Iran Tests Long-Range Drones During Military Drills
The long-range suicide drones of Iran destroyed a predetermined target in a training area over a distance of 1,400 km, on the final day of the large-scale drone military exercise, on January 6.
This first large-scale drone drill of Iran’s Army kicked off in the north-central province of Semnan on January 5 with the participation of hundreds of domestically-produced UAVs (unmanned aerial vehicle) of the Army’s Ground Force, Air Force and Navy. As part of the drill, a kamikaze drone was launched off the coasts of Makran in the south of the country and managed to hit the target 1,400km away in Semnan.
“With the efforts made in Army of the Islamic Republic of Iran, the flight duration of the army's suicide drones has been continuously increased up to 2,000 kilometers with 4,000 kilometers of threats,” Spokesman of the drone combat exercise and Deputy Chief of Operations of Iran's Army Admiral Mahmoud Mousavi said, adding that proportionate operational plans have been predicted for all air, land and sea threats.
The drones were engaged in the pilotless operation, combat, interception, detection, surveillance and suicide bombing. The displayed UAVs, enjoying various kinds of combat and logistic multi-rotors, are capable of launching operations under electronic war conditions and are also equipped with jamming systems and deception radars.
Ground quadcopters destroyed their surface target by releasing small bullets during the two-day drills. In addition, the application of unmanned tactical micro-birds to identify and send images online to control and command centers was another mission of this exercise. Collective flight of drones using artificial intelligence was also performed.
Iran’s Army has also tested a domestic suicide drone dubbed “Arash” for the first time in a military drill. The Army also tested vertical take-off drones capable of carrying lightweight bombs.
The Ababil drones equipped with Almas air-to-surface and precision-guided missiles destroyed hypothetical surface targets during massive aerial drills as well. The Almas missile which has been made by Iranian experts is able to destroy targets on the ground with great precision.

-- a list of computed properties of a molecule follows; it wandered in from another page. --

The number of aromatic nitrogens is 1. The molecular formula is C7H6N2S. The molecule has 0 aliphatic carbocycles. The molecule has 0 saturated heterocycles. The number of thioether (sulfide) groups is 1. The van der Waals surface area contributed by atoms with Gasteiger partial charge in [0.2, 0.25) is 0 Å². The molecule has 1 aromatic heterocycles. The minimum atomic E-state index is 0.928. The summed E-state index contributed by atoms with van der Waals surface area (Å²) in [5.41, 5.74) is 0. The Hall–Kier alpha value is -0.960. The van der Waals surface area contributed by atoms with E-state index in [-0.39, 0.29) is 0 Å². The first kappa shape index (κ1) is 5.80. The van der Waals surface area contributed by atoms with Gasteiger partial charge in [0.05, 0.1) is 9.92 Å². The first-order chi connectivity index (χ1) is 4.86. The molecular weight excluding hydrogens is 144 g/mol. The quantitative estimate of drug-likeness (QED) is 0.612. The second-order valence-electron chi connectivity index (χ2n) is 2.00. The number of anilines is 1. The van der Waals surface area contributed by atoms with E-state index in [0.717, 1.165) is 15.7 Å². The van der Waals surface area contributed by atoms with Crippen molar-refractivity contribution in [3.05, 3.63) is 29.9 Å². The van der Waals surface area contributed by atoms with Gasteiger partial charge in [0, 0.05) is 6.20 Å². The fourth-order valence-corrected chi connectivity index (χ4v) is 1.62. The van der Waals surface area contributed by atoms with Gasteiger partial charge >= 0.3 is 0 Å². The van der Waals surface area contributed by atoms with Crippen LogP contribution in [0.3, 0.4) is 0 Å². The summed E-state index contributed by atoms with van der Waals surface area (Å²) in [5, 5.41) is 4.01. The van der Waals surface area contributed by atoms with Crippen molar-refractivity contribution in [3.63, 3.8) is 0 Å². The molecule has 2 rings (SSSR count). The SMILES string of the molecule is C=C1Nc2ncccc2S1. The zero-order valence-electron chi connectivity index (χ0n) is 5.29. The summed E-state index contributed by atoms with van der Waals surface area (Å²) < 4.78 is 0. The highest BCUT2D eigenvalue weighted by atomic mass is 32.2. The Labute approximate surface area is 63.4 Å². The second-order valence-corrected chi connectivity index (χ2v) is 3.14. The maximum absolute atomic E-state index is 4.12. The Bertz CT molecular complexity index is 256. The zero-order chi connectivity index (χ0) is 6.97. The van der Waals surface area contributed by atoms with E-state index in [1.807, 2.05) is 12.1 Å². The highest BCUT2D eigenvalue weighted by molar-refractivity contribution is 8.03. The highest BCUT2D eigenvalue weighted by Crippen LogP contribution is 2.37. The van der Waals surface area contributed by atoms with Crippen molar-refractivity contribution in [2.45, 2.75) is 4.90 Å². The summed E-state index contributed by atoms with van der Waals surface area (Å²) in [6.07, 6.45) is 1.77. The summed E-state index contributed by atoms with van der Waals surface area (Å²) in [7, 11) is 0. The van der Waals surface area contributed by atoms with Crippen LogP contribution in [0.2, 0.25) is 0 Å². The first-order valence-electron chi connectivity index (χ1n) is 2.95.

The home-grown Karrar-class interceptor drone of Iran’s Army Air Defense Force has carried out air interception operations and destroyed aerial targets with a low radar cross-section and at high altitude through firing an “Azarakhsh” (Thunderbolt in Persian) air-to-air missile. This is the first time the missile is being used in a war-game. The hypothetical targets were annihilated by Karrar-class drones carrying a 500-pound bomb.
The destruction of surface targets, fortifications, and enemy positions with recurring drones, equipped with MK-82 bombs, was carried out. Monitoring and safeguarding the country's borders was also implemented through a variety of surveillance cameras, reconnaissance and electronic data collection systems.
Iran’s Army Chief Commander Major General Abdolrahim Mousavi said on the second day of the exercise that the military drill is a warning to enemies to avoid any miscalculations.
“Only a small part of Iran’s drone capabilities has been demonstrated in the drill and the Armed Forces of the Islamic Republic of Iran are equipped with advanced drones,” he added.
He said that Iran determines the time and place of the hard revenge for the assassination of Lt. General Soleimani, adding that the strategic goal of the hard revenge is to expel US forces from the region.
Iran has developed a large domestic arms industry in the face of international sanctions and embargoes barring it from importing many weapons. The Iranian military industry has also gained achievements in manufacturing drones whose all parts are produced by the Army’s Ground Forces. Many of them have the ability to evade detection by radar and can deal with a variety of targets.
The Iranian Army has conducted drone drills at a time of heightened tensions with the US. On January 4, President Donald Trump directed acting Defense Secretary Christopher Miller to return the aircraft carrier USS Nimitz and its carrier strike group to the Middle East, reversing Miller's decision to bring the carrier home.
“Due to recent threats issued by Iranian leaders against President Trump and other government officials, I have ordered the USS Nimitz to halt its routine redeployment,” Miller said in a statement.
Between 2015 and 2019, Iran annually spent 4 percent to 5 percent — or $18 billion to $22 billion — of its gross domestic product (GDP) on defense. Defense spending was around $18.4 billion in 2019, according to the US Institute of Peace.